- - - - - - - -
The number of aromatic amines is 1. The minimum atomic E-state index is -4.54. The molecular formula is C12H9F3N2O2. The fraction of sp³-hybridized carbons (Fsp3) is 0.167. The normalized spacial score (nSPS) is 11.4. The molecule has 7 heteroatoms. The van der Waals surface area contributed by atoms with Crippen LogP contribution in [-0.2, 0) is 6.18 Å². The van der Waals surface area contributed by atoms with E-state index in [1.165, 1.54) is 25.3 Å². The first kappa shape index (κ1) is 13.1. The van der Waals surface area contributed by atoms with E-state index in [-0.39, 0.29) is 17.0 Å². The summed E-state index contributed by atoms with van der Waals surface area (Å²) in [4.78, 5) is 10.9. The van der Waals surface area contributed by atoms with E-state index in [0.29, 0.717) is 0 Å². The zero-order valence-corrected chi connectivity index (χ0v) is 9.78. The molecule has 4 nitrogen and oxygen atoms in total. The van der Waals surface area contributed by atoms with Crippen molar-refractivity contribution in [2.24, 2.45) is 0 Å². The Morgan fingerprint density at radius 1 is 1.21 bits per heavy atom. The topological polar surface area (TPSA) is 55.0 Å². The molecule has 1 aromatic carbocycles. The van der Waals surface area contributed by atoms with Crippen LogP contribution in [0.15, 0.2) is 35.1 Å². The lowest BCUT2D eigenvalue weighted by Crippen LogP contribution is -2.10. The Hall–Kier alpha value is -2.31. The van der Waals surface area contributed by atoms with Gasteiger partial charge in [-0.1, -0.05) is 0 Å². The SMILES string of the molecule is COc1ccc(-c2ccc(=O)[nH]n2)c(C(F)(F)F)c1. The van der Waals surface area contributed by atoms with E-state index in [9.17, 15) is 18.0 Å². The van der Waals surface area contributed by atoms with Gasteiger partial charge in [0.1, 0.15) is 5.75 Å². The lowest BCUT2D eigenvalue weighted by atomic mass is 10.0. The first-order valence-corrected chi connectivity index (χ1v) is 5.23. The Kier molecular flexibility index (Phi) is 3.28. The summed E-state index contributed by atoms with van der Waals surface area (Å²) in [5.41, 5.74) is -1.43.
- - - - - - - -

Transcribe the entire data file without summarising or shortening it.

The number of aromatic amines is 1. The minimum atomic E-state index is -4.54. The molecular formula is C12H9F3N2O2. The fraction of sp³-hybridized carbons (Fsp3) is 0.167. The normalized spacial score (nSPS) is 11.4. The molecule has 7 heteroatoms. The van der Waals surface area contributed by atoms with Crippen LogP contribution in [-0.2, 0) is 6.18 Å². The van der Waals surface area contributed by atoms with E-state index in [1.165, 1.54) is 25.3 Å². The first kappa shape index (κ1) is 13.1. The van der Waals surface area contributed by atoms with E-state index in [-0.39, 0.29) is 17.0 Å². The summed E-state index contributed by atoms with van der Waals surface area (Å²) in [4.78, 5) is 10.9. The van der Waals surface area contributed by atoms with E-state index in [0.29, 0.717) is 0 Å². The zero-order valence-corrected chi connectivity index (χ0v) is 9.78. The molecule has 4 nitrogen and oxygen atoms in total. The van der Waals surface area contributed by atoms with Crippen molar-refractivity contribution in [2.24, 2.45) is 0 Å². The Morgan fingerprint density at radius 1 is 1.21 bits per heavy atom. The topological polar surface area (TPSA) is 55.0 Å². The molecule has 1 aromatic carbocycles. The van der Waals surface area contributed by atoms with Crippen LogP contribution in [0.15, 0.2) is 35.1 Å². The lowest BCUT2D eigenvalue weighted by Crippen LogP contribution is -2.10. The Hall–Kier alpha value is -2.31. The van der Waals surface area contributed by atoms with Gasteiger partial charge in [-0.1, -0.05) is 0 Å². The SMILES string of the molecule is COc1ccc(-c2ccc(=O)[nH]n2)c(C(F)(F)F)c1. The van der Waals surface area contributed by atoms with E-state index in [9.17, 15) is 18.0 Å². The van der Waals surface area contributed by atoms with Gasteiger partial charge in [0.1, 0.15) is 5.75 Å². The lowest BCUT2D eigenvalue weighted by atomic mass is 10.0. The first-order valence-corrected chi connectivity index (χ1v) is 5.23. The Kier molecular flexibility index (Phi) is 3.28. The summed E-state index contributed by atoms with van der Waals surface area (Å²) in [5.41, 5.74) is -1.43.